# A1 beginner focus test

MarnieC1Kwiziq Q&A regular contributor

# A1 beginner focus test

two issues:

#1: question was: “What is the French number ‘14,052’ in English?”  This question should read “What is the ENGLISH number ‘14,052’ in FRENCH?”  A lot of your number questions are written back to front.

2nd issue:  I answered ‘14 052’ but it was marked wrong and the less common ‘14.052’ was given as the correct answer.  But my answer is correct...?

AurélieKwiziq team member

Bonjour Marnie !

In those questions, we're testing going both ways, from French numbers to English and vice-versa, as you need to be able to read numbers back and forth between the 2 languages.

So these questions are no mistake, and you do need to pay attention which language is asked of you :)

In this specific case, if the French number is "14,052", then the English will be "14.052" .

Bonne journée !

MarnieC1Kwiziq Q&A regular contributor

Bonjour Aurélie,

”14.052” is NOT the English way of writing that number.  The English way is “14,052” - the first number which you call the “French number”.  It doesn’t make sense.  I’ve seen some cases where it is correct but there are many cases where it’s back to front!

AurélieKwiziq team member

When a French person writes the number "14,052", they're using a comma to mark decimals, whereas English people would use a fullstop to mark decimals, so would change the number to "14.052".

As I said previously, we created questions going both ways inbetween English and French to test going from to the other and vice versa :)

MarnieC1Kwiziq Q&A regular contributor

I know that some of your questions are written correctly and do go from the correct French OR English to the other language.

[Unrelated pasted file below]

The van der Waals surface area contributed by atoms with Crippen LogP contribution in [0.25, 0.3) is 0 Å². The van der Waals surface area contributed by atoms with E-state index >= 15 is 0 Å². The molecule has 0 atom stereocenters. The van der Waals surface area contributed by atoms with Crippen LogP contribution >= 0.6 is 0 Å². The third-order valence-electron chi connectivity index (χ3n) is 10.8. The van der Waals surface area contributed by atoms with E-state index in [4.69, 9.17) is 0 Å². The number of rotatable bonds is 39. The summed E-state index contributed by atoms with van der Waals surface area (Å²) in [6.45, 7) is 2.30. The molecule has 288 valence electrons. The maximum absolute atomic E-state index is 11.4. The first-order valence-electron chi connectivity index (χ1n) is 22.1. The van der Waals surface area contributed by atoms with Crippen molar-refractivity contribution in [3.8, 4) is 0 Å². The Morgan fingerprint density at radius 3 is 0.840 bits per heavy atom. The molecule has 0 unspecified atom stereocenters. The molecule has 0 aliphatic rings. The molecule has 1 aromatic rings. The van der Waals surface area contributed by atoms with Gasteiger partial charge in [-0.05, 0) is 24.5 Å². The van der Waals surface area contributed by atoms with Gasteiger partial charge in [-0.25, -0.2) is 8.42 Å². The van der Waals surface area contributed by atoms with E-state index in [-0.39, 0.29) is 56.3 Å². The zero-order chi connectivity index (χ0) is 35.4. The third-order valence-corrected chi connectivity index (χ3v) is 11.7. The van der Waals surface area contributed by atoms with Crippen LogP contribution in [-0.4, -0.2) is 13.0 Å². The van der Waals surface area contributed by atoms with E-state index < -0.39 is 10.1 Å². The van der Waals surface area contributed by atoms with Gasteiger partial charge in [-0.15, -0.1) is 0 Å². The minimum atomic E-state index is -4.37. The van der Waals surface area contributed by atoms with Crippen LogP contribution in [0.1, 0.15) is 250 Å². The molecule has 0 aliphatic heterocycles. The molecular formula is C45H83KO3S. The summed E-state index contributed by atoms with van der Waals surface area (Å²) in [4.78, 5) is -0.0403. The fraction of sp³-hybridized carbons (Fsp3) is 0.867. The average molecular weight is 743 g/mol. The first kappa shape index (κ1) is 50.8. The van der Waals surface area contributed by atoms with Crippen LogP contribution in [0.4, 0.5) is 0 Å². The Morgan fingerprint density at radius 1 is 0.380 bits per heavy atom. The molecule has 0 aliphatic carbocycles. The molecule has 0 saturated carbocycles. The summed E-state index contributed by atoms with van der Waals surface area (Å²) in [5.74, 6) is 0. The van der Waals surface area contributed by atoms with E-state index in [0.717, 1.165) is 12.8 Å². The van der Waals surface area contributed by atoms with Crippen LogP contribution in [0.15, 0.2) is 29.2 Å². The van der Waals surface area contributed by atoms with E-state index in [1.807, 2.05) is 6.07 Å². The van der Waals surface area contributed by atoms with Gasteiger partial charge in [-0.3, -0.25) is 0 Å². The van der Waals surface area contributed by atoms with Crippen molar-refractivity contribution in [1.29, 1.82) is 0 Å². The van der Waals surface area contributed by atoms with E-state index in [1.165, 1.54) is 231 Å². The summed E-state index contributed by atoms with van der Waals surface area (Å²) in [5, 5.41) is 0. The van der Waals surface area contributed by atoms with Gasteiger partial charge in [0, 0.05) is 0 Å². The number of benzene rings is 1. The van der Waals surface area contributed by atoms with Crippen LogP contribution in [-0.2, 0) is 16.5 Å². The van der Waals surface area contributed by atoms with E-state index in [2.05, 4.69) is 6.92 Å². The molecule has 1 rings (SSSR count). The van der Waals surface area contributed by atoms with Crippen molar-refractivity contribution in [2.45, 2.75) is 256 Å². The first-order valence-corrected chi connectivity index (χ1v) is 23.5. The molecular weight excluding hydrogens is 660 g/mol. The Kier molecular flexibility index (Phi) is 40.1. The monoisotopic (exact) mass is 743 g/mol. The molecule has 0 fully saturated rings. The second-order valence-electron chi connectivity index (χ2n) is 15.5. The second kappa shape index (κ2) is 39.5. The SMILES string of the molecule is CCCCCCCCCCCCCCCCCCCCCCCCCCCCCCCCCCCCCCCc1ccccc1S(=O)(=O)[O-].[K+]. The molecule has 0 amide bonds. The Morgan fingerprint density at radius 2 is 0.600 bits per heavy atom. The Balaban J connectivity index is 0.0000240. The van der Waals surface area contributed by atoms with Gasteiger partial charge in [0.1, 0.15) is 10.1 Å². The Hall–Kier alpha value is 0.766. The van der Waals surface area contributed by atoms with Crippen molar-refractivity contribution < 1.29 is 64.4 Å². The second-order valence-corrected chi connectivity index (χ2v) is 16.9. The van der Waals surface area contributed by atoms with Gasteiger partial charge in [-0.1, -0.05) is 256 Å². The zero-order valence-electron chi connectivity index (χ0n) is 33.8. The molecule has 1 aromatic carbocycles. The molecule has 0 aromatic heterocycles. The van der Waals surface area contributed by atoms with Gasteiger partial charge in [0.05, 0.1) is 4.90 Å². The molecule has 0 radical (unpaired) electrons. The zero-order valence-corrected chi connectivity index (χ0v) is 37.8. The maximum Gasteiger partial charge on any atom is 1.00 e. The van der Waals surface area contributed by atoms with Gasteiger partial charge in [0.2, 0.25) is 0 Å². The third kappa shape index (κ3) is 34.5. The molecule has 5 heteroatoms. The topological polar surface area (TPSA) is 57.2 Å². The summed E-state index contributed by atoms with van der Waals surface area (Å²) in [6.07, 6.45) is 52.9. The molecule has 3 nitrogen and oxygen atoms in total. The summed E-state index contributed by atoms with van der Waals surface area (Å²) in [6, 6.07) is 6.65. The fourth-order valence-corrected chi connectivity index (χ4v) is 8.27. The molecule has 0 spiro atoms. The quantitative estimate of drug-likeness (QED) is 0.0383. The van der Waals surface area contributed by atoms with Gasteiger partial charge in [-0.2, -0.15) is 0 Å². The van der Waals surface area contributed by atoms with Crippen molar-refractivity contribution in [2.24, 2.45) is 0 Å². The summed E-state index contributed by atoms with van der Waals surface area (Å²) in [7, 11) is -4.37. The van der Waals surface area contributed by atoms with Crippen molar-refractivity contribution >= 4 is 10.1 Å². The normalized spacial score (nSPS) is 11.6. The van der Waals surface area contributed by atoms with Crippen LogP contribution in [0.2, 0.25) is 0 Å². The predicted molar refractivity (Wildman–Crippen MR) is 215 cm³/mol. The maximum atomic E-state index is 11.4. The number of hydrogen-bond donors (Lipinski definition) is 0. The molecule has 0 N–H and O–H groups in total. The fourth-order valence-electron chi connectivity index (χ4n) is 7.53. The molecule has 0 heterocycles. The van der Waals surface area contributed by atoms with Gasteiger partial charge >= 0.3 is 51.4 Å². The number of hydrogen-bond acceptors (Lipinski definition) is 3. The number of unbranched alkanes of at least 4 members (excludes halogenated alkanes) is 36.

BUT no ENGLISH person writes “fourteen thousand and fifty-two” as “14.05”. “14.052” would be used ONLY as the way of denoting a fraction when one number is divided by another and the result is not a whole number.  The fraction will go forever.  The English way of writing “fourteen thousand and fifty-two” is “14,052” using comma.  In your lesson on numbers you say that the French use either a space or sometimes (rarely) a period.  So if you want to as us how the French would write the number, the response you want is using either a period or a space.

In English, DECIMAL points are used ONLY in currency (in which case it would be “fourteen dollars and fifty-two cents” or “\$14.52” OR in division...never in writing numbers.  So the number “one million” would be “1,000,000”; the currency “one million dollars and fifty-two cents” would be “1,000,000.53”

i see that now some English ways of writing numbers omit the comma and use a space instead.  Bur they don’t use decimal points unless as I said it’s a currency or a mathematical division.

https://english.stackexchange.com/questions/71770/usage-of-and-and-comma-when-writing-numbers-uk-style

sorry to be so nit picky on on this Aurélie but i’m an editor and am not capable of letting this go!

EdA2Kwiziq community member

I agree completely with Marnie.  What is the French number "14,052" in English ? It seems pretty clear from the answer (14.052) that the question should be ,What is the English number 14,052 in French?

# A1 beginner focus test

two issues:

#1: question was: “What is the French number ‘14,052’ in English?”  This question should read “What is the ENGLISH number ‘14,052’ in FRENCH?”  A lot of your number questions are written back to front.

2nd issue:  I answered ‘14 052’ but it was marked wrong and the less common ‘14.052’ was given as the correct answer.  But my answer is correct...?

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